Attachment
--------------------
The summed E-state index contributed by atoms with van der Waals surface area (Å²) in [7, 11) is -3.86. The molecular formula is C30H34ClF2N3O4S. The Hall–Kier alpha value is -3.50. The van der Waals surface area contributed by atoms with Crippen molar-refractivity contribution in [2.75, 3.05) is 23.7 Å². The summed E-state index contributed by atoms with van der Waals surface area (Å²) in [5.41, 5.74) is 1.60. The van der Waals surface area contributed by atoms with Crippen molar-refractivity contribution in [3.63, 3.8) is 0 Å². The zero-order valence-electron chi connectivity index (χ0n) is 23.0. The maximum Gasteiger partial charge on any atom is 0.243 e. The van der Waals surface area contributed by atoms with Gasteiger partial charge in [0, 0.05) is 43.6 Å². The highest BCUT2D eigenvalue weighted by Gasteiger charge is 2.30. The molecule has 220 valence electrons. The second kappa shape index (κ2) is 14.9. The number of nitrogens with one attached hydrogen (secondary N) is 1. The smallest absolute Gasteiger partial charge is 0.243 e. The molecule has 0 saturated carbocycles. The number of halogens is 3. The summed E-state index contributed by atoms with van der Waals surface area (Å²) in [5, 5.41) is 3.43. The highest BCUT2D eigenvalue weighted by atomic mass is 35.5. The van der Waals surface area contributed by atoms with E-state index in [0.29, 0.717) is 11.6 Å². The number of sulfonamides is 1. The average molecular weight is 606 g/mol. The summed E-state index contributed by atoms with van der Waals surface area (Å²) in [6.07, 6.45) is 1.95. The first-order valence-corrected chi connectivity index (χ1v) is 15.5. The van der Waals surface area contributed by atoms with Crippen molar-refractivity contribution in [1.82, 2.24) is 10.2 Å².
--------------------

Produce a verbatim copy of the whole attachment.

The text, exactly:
The summed E-state index contributed by atoms with van der Waals surface area (Å²) in [7, 11) is -3.86. The molecular formula is C30H34ClF2N3O4S. The Hall–Kier alpha value is -3.50. The van der Waals surface area contributed by atoms with Crippen molar-refractivity contribution in [2.75, 3.05) is 23.7 Å². The summed E-state index contributed by atoms with van der Waals surface area (Å²) in [5.41, 5.74) is 1.60. The van der Waals surface area contributed by atoms with Crippen molar-refractivity contribution in [3.63, 3.8) is 0 Å². The zero-order valence-electron chi connectivity index (χ0n) is 23.0. The maximum Gasteiger partial charge on any atom is 0.243 e. The van der Waals surface area contributed by atoms with Gasteiger partial charge in [0, 0.05) is 43.6 Å². The highest BCUT2D eigenvalue weighted by Gasteiger charge is 2.30. The molecule has 220 valence electrons. The second kappa shape index (κ2) is 14.9. The number of nitrogens with one attached hydrogen (secondary N) is 1. The smallest absolute Gasteiger partial charge is 0.243 e. The molecule has 0 saturated carbocycles. The number of halogens is 3. The summed E-state index contributed by atoms with van der Waals surface area (Å²) in [5, 5.41) is 3.43. The highest BCUT2D eigenvalue weighted by atomic mass is 35.5. The van der Waals surface area contributed by atoms with E-state index in [0.29, 0.717) is 11.6 Å². The number of sulfonamides is 1. The average molecular weight is 606 g/mol. The summed E-state index contributed by atoms with van der Waals surface area (Å²) in [6.07, 6.45) is 1.95. The first-order valence-corrected chi connectivity index (χ1v) is 15.5. The van der Waals surface area contributed by atoms with Crippen molar-refractivity contribution in [1.82, 2.24) is 10.2 Å².